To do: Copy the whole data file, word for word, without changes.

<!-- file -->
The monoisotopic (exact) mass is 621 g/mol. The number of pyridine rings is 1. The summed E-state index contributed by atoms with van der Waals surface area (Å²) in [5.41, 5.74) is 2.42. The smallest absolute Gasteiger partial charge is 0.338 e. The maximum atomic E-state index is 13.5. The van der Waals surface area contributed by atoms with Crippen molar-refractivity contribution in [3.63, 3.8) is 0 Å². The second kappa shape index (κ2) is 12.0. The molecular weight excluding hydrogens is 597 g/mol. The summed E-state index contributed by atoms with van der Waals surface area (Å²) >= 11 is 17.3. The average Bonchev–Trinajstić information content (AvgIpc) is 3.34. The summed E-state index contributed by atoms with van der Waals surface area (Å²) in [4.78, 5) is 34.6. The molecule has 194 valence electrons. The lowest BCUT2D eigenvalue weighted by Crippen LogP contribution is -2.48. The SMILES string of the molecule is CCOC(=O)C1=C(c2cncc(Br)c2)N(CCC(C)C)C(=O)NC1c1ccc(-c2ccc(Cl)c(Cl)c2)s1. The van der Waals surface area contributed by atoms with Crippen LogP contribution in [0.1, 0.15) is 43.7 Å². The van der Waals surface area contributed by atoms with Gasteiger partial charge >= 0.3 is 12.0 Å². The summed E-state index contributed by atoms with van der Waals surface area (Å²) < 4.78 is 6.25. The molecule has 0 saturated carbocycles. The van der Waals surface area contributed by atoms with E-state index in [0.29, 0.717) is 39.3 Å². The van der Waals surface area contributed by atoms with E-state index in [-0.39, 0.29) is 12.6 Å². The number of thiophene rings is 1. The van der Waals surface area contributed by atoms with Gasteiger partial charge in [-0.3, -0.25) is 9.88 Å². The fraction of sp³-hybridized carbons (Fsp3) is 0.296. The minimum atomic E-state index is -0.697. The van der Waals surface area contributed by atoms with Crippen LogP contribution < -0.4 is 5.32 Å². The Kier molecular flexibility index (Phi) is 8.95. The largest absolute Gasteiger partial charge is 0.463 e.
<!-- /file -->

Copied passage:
The monoisotopic (exact) mass is 621 g/mol. The number of pyridine rings is 1. The summed E-state index contributed by atoms with van der Waals surface area (Å²) in [5.41, 5.74) is 2.42. The smallest absolute Gasteiger partial charge is 0.338 e. The maximum atomic E-state index is 13.5. The van der Waals surface area contributed by atoms with Crippen molar-refractivity contribution in [3.63, 3.8) is 0 Å². The second kappa shape index (κ2) is 12.0. The molecular weight excluding hydrogens is 597 g/mol. The summed E-state index contributed by atoms with van der Waals surface area (Å²) >= 11 is 17.3. The average Bonchev–Trinajstić information content (AvgIpc) is 3.34. The summed E-state index contributed by atoms with van der Waals surface area (Å²) in [4.78, 5) is 34.6. The molecule has 194 valence electrons. The lowest BCUT2D eigenvalue weighted by Crippen LogP contribution is -2.48. The SMILES string of the molecule is CCOC(=O)C1=C(c2cncc(Br)c2)N(CCC(C)C)C(=O)NC1c1ccc(-c2ccc(Cl)c(Cl)c2)s1. The van der Waals surface area contributed by atoms with Crippen LogP contribution in [0.1, 0.15) is 43.7 Å². The van der Waals surface area contributed by atoms with Gasteiger partial charge >= 0.3 is 12.0 Å². The summed E-state index contributed by atoms with van der Waals surface area (Å²) < 4.78 is 6.25. The molecule has 0 saturated carbocycles. The van der Waals surface area contributed by atoms with E-state index in [0.29, 0.717) is 39.3 Å². The van der Waals surface area contributed by atoms with E-state index in [-0.39, 0.29) is 12.6 Å². The number of thiophene rings is 1. The van der Waals surface area contributed by atoms with Gasteiger partial charge in [-0.3, -0.25) is 9.88 Å². The fraction of sp³-hybridized carbons (Fsp3) is 0.296. The minimum atomic E-state index is -0.697. The van der Waals surface area contributed by atoms with Crippen LogP contribution < -0.4 is 5.32 Å². The Kier molecular flexibility index (Phi) is 8.95. The largest absolute Gasteiger partial charge is 0.463 e.